Third row passengers are hardly second-class citizens. They each get a USB-C outlet for device charging, a small-item stash space, a cupholder between the seats, and an elastic strap for securing an iPad or a book. Second-row passengers also get adjustable-flow air-con vents in the back of the centre bin. The rear doors are surprisingly tall and rectangular, making it relatively simple to clamber into the rear seats after the second-row seat-backs are folded forward.
I’m spending time in the GLB 250 4MATIC model that Mercedes-Benz believes will be the range sweet spot, and potentially its best seller. It’s equipped with a two-part glass sunroof which, in combination with the big, square side windows, creates the impression from any seat of a well-lit and spacious cabin.
Power, style and all-wheel-drive agility
The ability to pack in people, cargo or combinations of the two via the 40:20:40 split-folding second row seat is the GLB’s calling card. Less well known, although perhaps unsurprising given the badge that adorns the bluff snout, is that an impressive mechanical package underpins the GLB 250. Most astonishing is the adjustable damping suspension that is standard on the GLB 250, which combines with the advantageously long wheelbase to produce an unflustered ride, even on choppy back roads.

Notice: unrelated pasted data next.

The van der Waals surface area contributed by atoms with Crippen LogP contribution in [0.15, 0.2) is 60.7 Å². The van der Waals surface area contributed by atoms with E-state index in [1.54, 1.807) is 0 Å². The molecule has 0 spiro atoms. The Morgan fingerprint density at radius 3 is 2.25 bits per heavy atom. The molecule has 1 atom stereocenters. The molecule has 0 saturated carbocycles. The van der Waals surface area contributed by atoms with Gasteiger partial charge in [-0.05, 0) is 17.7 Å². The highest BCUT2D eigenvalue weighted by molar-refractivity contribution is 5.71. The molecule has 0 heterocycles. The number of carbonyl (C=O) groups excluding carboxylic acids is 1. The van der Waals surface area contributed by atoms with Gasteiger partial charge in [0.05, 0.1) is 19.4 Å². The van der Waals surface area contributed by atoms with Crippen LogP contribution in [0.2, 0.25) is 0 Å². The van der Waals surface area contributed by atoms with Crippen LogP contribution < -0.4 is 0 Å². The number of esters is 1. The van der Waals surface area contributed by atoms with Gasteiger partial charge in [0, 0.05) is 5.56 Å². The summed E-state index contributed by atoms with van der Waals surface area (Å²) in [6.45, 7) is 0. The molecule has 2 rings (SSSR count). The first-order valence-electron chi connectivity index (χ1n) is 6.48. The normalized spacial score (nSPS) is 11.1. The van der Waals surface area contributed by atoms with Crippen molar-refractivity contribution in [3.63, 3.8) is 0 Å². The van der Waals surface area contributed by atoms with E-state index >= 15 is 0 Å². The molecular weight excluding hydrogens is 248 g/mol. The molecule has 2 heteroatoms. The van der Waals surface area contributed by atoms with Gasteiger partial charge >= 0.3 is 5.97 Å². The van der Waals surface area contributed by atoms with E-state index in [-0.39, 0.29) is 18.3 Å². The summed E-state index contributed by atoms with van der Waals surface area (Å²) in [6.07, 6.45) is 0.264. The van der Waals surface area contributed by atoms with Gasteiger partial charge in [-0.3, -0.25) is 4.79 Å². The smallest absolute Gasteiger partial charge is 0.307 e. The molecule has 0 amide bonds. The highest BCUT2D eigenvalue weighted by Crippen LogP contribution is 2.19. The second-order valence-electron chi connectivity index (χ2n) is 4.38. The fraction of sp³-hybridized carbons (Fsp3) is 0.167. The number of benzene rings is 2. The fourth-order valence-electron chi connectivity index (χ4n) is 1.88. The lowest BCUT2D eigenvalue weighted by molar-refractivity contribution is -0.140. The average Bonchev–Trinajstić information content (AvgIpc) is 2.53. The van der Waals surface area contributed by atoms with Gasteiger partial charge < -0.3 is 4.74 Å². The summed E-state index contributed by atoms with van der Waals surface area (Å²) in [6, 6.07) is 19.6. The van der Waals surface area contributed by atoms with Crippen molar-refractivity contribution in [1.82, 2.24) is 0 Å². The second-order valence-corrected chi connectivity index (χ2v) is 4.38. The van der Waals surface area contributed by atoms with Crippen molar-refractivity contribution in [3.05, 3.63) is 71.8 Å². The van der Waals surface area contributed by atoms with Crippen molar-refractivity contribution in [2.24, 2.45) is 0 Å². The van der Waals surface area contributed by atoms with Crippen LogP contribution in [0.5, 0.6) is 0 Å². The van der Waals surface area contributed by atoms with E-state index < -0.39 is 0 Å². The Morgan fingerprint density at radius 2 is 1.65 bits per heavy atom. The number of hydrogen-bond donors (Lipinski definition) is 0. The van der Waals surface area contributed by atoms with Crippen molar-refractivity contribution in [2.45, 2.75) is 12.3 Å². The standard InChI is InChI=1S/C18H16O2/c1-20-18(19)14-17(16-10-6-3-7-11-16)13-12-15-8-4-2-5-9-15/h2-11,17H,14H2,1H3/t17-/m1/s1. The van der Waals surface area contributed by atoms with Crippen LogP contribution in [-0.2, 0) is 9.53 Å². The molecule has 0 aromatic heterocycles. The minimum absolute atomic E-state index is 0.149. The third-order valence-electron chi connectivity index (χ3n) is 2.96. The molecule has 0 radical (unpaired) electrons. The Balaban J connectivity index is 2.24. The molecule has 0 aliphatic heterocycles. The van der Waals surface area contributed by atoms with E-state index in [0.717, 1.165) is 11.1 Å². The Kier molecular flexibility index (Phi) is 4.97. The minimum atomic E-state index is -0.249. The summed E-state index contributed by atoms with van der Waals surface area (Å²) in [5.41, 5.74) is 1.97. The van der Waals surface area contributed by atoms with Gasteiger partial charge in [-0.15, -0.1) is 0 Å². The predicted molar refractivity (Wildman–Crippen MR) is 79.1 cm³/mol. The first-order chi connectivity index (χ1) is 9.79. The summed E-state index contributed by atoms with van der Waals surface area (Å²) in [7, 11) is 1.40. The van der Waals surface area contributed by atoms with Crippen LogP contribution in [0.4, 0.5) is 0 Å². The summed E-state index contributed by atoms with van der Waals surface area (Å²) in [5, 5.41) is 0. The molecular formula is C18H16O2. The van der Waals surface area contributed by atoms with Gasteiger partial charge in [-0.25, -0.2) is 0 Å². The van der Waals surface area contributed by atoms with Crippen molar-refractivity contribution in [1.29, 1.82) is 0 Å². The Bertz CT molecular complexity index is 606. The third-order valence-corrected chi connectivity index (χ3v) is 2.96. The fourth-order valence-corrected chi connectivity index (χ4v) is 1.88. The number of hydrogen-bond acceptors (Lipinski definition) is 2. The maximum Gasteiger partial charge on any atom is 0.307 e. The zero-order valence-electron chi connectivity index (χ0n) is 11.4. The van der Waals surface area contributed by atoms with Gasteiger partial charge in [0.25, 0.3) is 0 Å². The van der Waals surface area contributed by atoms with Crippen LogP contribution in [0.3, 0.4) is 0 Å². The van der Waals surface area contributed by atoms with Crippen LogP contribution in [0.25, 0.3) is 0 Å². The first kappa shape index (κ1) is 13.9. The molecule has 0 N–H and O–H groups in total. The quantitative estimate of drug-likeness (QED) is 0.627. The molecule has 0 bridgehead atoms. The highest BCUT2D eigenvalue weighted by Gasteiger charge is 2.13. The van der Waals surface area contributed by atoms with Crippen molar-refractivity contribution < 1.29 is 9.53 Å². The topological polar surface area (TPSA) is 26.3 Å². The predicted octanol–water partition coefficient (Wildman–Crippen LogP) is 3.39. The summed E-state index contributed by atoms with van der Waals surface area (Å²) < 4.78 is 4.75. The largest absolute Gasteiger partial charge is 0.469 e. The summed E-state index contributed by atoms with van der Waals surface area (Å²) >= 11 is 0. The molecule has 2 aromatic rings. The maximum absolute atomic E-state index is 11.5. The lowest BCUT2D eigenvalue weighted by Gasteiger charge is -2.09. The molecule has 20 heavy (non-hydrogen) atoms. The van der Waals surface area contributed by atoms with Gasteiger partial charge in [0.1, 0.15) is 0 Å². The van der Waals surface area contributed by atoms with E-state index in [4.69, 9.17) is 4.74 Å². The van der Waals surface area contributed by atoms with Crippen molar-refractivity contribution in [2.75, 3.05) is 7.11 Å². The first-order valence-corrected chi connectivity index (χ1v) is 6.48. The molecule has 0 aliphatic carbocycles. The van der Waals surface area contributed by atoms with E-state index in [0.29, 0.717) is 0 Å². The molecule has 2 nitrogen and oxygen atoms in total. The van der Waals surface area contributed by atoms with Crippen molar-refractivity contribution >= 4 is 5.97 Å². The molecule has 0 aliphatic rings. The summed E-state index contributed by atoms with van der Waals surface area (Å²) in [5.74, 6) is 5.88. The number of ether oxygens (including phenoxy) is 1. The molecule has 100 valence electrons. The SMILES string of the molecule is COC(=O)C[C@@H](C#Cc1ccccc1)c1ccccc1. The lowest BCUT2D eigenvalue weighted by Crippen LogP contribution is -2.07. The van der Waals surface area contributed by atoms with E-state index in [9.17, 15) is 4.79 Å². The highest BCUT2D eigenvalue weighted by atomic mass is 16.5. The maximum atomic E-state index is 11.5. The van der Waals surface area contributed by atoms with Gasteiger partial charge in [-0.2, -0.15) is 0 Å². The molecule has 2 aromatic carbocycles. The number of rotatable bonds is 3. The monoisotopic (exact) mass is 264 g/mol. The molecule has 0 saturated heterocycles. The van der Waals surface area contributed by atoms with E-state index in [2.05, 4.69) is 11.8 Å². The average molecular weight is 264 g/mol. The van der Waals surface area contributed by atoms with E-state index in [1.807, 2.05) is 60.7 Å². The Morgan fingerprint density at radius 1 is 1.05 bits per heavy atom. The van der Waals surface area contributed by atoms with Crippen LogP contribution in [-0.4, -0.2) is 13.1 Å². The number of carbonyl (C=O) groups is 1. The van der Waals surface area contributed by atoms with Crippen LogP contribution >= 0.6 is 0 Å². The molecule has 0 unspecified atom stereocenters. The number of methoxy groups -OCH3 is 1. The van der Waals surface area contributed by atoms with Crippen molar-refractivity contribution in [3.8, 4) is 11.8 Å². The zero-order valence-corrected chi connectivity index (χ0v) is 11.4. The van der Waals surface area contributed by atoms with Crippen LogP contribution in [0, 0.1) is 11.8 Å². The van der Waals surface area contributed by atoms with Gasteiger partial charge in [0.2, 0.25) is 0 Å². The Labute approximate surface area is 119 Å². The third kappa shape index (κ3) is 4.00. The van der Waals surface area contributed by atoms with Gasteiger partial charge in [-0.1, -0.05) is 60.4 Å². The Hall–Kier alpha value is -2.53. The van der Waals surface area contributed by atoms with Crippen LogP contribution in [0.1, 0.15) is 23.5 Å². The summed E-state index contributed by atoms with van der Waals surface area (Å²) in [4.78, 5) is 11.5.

There is enough seat-of-the-pants feel to engage a keen driver, yet none of the sharper edges of coarse-chip tarmac are transmitted into the cabin. To be frank, you don’t expect saloon-type compliance from such an upright SUV.
Assisting the impression of unflustered progress is a gem of a 2.0-litre turbocharged four-cylinder engine (with 165kW of power and 350Nm of torque) that’s always in its sweet spot thanks to an intuitive eight-speed DCT auto. In default Comfort mode, power delivery is demure and unobtrusive but dial up Sport via the Dynamic Select toggle in the centre console and the GLB 250 is immediately ready to deliver on the promise hinted at by the chunky steering wheel and beautifully sculpted gear-shift paddles in cool-to-touch aluminium.
The cabin itself is pure Mercedes-Benz, in the best possible way. Dual, side-by-side 10.25-inch digital screens of intense clarity deliver the wow-factor, while a unique GLB touch is the metallic grab handles on the doors and across the passenger console, which pay homage to the legendary G-Class off-roader. Comfort seats with electric adjustment, heating and memory settings have that just-right feel, while ambient lighting with 64 selectable colours brings a funky edge to night-time driving.
It’s also worth noting that the tall stance makes it remarkably easy to slide in and out of the GLB, a key selling point with buyers for whom ease of access is key.